On 7 April 2016, the Turkey-Bosnia-Herzegovina Business Council Meeting cum Business Lunch was held in Ankara. The event was hosted by DEİK President Ömer Cihad Vardan and honoured by the attendance of the Prime Minister of the Republic of Turkey, Ahmet Davutoğlu, and the President of the Bosnia-Herzegovina Council of Ministers, Denis Zvizdić. Other prominent participants were the Economics Minister of the Republic of Turkey, Mustafa Elitaş, the Minister of Economics and Foreign Trade of the Republic of Bosnia-Herzegovina, Mirko Šarović, the Deputy President of the Bosnia-Herzegovina Chamber of Foreign Trade, Nemanja Vasić, and the President of the DEİK/Turkey-Bosnia-Herzegovina Business Council, Muzaffer Çelik.

In his opening address, Prime Minister Ahmet Davutoğlu, deplored that despite the close social ties between the two countries, their trade had not yet reached the desired level. He expressed his hope to reach a bilateral trade volume of USD 1 billion in the very near future. He also spoke of the Free Trade Agreement whose scope needed to be renewed. Davutoğlu called upon Turkish businesspeople to invest in Bosnia-Herzegovina and help achieve the goal of a USD one billion investment portfolio in the country. He further expressed his wish to see more Turkish participation in fairs organised in the counterpart country.  The Turkish Cooperation and Coordination Agency, TİKA, had realised € 1 billion worth of projects in the Balkan country. Bosnia-Herzegovina will be of great importance, the Prime Minister said, once peace has been fully restored. In this context, he mentioned the cooperation potential in agriculture, tourism, energy, infrastructure and finance.

The President of the Bosnia-Herzegovina Council of Ministers, Denis Zvizdić, emphasised the importance of long-term direct foreign investments for his country, and, in this context, mentioned the government's schedule for legal and financial reforms for a long-term change process. Currently, exports only covered 60% of imports; to boost its performance, the country was working on improving its competitiveness. Zvizdić reminded the audience that, besides EFTA and EU countries, Turkey was an important trading partner for his country, and he invited the business community to make use of its generous tax advantages. In the words of Zvizdić, his country offers the best return on investments of all Balkan countries. Projects in power stations, highways and construction were waiting for investors. The country was also looking for strategic partners in industrial investments.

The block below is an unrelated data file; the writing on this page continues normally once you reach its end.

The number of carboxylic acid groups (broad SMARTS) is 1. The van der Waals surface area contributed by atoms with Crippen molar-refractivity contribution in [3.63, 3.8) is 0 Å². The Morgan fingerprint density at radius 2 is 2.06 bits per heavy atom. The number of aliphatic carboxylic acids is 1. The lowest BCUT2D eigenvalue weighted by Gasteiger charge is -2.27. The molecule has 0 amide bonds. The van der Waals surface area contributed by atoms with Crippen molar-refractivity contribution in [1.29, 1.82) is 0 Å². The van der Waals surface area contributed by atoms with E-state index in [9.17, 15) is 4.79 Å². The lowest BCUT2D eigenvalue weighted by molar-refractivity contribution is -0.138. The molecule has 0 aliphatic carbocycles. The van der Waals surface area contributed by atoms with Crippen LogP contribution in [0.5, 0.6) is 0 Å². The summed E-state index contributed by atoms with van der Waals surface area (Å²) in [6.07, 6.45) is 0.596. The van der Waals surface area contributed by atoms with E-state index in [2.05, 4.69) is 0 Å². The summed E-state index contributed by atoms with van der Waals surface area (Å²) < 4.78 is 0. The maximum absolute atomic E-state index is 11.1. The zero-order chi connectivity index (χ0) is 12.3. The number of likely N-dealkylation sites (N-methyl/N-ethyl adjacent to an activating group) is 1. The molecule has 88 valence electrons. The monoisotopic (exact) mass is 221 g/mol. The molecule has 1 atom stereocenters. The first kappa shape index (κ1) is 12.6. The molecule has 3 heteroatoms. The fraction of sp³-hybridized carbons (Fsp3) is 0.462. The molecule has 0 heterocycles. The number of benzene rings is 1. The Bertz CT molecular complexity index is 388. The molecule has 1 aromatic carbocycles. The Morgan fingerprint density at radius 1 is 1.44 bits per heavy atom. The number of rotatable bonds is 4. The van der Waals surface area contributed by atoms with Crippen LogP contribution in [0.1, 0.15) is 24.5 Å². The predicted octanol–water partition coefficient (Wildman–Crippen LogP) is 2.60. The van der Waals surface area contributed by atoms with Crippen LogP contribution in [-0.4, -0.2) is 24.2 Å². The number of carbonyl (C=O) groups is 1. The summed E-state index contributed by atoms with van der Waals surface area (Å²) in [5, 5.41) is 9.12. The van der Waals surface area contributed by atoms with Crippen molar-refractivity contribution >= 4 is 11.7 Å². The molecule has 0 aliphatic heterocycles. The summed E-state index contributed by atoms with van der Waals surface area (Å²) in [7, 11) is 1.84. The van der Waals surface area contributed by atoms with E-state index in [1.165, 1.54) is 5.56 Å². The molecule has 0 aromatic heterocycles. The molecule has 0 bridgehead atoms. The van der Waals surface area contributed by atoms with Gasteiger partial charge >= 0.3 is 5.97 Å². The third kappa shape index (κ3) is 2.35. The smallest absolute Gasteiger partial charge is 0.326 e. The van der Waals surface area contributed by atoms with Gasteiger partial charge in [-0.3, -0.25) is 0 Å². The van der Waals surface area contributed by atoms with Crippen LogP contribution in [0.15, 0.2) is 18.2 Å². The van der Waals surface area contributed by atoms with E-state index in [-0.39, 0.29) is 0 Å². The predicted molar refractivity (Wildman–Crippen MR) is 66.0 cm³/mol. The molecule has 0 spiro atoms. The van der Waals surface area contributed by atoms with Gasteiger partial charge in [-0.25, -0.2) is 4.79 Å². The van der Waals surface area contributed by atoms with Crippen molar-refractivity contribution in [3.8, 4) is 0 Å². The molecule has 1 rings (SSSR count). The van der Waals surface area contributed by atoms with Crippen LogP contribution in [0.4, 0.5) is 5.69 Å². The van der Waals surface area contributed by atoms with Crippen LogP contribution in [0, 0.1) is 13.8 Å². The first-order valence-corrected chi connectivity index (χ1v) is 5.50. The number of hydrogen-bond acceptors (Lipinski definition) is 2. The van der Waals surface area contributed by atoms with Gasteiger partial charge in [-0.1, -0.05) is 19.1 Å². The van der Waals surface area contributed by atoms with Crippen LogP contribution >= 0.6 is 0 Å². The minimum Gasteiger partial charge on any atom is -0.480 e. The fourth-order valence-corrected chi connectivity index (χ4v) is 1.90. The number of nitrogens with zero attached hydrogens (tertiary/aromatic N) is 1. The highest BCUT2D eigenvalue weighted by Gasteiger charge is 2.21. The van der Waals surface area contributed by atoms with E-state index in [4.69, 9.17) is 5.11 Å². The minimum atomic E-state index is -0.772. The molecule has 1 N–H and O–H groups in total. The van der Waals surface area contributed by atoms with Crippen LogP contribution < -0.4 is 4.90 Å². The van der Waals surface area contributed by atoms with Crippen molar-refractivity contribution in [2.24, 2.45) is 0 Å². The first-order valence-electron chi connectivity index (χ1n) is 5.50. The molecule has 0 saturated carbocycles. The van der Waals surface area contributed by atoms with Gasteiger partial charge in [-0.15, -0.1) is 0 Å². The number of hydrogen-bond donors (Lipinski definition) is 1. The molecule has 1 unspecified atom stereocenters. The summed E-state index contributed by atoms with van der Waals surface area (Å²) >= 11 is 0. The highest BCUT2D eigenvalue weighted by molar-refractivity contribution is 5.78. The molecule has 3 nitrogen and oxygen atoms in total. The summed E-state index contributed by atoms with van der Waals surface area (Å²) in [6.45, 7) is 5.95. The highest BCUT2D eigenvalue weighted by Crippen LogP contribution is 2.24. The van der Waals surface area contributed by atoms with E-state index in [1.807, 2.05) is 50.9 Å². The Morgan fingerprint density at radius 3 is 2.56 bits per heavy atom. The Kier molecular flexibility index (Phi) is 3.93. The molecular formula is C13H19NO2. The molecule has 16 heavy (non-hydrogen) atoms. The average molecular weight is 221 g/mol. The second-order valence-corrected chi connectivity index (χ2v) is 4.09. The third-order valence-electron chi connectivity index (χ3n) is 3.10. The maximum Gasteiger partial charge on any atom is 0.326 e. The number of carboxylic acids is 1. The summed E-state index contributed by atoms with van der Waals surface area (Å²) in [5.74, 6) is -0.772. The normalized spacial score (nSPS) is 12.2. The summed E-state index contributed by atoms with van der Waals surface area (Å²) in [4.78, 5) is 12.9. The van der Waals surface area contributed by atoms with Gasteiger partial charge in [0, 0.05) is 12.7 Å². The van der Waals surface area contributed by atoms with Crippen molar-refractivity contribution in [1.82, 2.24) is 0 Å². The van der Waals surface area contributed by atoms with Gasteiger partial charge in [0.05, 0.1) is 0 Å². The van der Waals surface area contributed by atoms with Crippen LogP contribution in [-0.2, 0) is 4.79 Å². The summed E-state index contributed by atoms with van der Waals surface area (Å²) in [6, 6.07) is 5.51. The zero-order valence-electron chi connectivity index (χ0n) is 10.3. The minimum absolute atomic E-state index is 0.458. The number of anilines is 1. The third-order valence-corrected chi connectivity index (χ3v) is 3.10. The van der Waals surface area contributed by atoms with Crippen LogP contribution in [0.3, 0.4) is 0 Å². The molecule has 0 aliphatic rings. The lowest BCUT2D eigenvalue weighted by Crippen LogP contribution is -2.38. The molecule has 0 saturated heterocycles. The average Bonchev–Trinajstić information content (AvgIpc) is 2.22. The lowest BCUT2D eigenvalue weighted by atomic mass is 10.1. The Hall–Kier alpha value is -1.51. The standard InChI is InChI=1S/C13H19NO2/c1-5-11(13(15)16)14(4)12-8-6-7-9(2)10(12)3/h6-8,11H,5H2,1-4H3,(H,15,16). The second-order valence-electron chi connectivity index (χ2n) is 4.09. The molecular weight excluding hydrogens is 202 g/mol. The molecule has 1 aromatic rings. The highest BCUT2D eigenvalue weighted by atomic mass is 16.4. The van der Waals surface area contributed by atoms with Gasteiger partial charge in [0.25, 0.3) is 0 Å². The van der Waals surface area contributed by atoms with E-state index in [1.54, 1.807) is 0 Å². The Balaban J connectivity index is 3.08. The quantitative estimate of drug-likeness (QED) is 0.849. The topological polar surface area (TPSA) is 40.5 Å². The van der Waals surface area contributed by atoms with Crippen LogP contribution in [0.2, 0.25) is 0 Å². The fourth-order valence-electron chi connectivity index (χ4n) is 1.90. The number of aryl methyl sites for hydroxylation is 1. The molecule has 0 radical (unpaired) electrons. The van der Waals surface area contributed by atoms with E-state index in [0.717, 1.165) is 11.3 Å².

DEİK President Ömer Cihad Vardan wished the country well in its progress towards NATO and EU membership. After all, Turkey's own integration process with Europe had been going on for over 50 years. He offered to share Turkey's experience with his guests, because, he said, the Turkish business community believed that once Bosnia-Herzegovina was part of NATO and the EU, the benefit for the country would be enormous. The country would at the heart of Europe, integrated in the EU and in full compliance with Europe's standards and rules; with all doubts gone and security established it would be a secure and stable society under the protective umbrella of the NATO Alliance. This is what DEİK, in its capacity as representative of the Turkish private sector, wished for Bosnia-Herzegovina. Once this was achieved Turkish investors and businesspeople would come running to invest in the country and its future. However, to achieve the USD 1 billion goal in bilateral trade will still require a lot of work, said Vardan. For this reason, his side requested a review of the Free Trade Agreement to include services as well. The current investment portfolio of Turkish companies in Bosnia-Herzegovina amounted to USD 300 million by about 80 firms. "Turkish businesses have created employment for 5,000 Bosnians", he said, "while Turkish contractors have completed 16 projects worth almost USD 500 million."